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Simple Steps to Optimize Your Structured Cabling

Is your structured cabling providing the solid foundation for your business network that you need? These tips will help speed up your network and improve operations.   

The term ‘structured cabling’ encompasses much more than simply hooking together your business computers. When you’re creating a structured cabling strategy, you are actually adhering to national standards created by the Electronic Industry Alliance/Telecommunications Industry Association (EIA/TIA) that outline how the system is designed and installed — including everything from cabling, servers, switches and more. While no two structured cabling strategies are exactly alike, there are some generally accepted ways that you can optimize your setup and ensure that your business operations run smoothly and efficiently.

Strategic Structured Cabling Network Design

Whether you are wiring a new office or upgrading your current space, be sure to think through the various ways your business components will need to communicate both now and in the future. The amount of network traffic today is many times that of only a few years ago, and the load on our network infrastructures is only going to continue to rise. Graphics-heavy websites, large file sizes and teleconferencing all require a great deal of bandwidth and without the right cabling and network backbone, you will find yourself faced with expensive upgrades in the all-too-near future.

Simplify Cable Pathways

There are several main cabling components in a structured cabling system, including horizontal cabling that runs between floor and ceiling and the backbone cabling that serves as the main data conduit between telecommunications or equipment rooms and facilities. Generally accepted principles state that telecommunications rooms — the “hub” that fits between horizontal and backbone wiring — should be placed on the floor it serves to simplify the wiring schema. By keeping your cabling pathways as simple and well-plotted as possible, you’re easing the challenges that others may face in the future as they’re upgrading or fixing any cabling that becomes a problem.

Use High-Quality Cables and Components

There are times when saving money is important, but scrimping on your network infrastructure is rarely a good idea. Cabling is something that can’t be easily stripped and upgraded, making high-quality cables and other components a vital part of your structured cabling strategy. If you plan to provide enough bandwidth and speed for your current business needs, you’ll almost certainly find yourself having problems in the future. Space is generally at a premium when you’re cabling, but don’t be tempted to re-use twisted wire or other cables can cause degradation of the entire system, slower-than-acceptable speeds and dropped connections.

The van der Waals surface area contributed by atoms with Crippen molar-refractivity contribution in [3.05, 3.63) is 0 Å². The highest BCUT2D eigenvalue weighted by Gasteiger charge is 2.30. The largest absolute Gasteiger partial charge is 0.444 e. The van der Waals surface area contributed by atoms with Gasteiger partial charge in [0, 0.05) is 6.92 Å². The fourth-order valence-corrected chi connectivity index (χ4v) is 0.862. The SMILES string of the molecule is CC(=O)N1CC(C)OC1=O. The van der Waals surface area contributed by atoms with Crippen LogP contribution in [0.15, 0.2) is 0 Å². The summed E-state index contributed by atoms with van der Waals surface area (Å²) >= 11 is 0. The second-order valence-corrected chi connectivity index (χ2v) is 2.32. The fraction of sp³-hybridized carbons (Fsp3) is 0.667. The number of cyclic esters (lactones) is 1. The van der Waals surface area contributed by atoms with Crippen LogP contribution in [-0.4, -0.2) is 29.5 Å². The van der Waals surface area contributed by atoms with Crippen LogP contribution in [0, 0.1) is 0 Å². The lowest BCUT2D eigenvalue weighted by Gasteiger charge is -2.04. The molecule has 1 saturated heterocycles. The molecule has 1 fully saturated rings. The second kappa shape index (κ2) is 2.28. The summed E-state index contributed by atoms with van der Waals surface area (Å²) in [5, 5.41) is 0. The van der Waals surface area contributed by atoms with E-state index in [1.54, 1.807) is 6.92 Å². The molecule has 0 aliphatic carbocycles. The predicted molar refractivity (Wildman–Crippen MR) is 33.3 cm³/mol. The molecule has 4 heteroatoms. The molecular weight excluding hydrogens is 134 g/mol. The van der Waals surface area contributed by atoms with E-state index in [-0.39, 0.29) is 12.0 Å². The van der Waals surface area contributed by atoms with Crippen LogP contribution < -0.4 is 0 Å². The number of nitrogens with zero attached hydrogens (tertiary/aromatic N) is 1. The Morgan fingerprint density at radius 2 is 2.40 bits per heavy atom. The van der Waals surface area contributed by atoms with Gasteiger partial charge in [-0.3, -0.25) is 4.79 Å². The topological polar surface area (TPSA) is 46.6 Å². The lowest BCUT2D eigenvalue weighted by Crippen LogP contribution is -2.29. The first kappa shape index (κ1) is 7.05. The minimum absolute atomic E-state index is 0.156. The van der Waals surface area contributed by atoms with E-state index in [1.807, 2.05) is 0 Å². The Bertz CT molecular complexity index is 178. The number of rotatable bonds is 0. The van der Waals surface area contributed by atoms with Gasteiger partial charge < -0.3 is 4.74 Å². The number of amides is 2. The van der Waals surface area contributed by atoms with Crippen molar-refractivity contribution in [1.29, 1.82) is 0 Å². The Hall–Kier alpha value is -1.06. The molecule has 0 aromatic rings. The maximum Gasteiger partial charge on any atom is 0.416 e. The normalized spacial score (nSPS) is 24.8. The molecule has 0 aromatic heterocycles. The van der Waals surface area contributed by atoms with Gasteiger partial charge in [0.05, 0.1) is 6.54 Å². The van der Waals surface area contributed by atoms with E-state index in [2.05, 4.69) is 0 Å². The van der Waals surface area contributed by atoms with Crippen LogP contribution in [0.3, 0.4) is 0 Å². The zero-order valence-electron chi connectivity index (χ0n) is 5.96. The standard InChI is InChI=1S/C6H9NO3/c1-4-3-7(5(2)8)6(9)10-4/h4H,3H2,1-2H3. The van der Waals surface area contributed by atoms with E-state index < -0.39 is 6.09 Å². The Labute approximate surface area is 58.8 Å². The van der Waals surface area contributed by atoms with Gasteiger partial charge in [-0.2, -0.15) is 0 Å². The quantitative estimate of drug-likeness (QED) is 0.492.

Color-Code Cables

Staying organized when you’re defining your network cabling will help ensure that you don’t miss any crucial steps. If you have several individuals or groups working to define your cabling system, there’s a higher possibility that you’ll have trouble in the future without a strong organizational structure. Color-coding your cables may be one of the easiest ways to keep everything on track, but be sure to assign the colors to both ends of the cable. You can use the type, purpose or destination for the cable as your primary color requirements, or all three!

Structured Cabling Services In Houston, Austin and San Antonio

If you still have questions about how best to set up your business network, contact the cabling experts at ICS for more information at 833-568-9353 or fill out our quick online form. Our team works with organizations of all sizes to ensure that your network cabling and business infrastructure are fully optimized to help your business run more efficiently. We provide each potential client with a free initial consultation to determine if we are a good fit for your Houston, San Antonio or Austin business. We take pride in helping our clients improve their regulatory compliance and reduce the risks associated with technology every day.

  •   Jason Simons
  •   Sep 14, 2019

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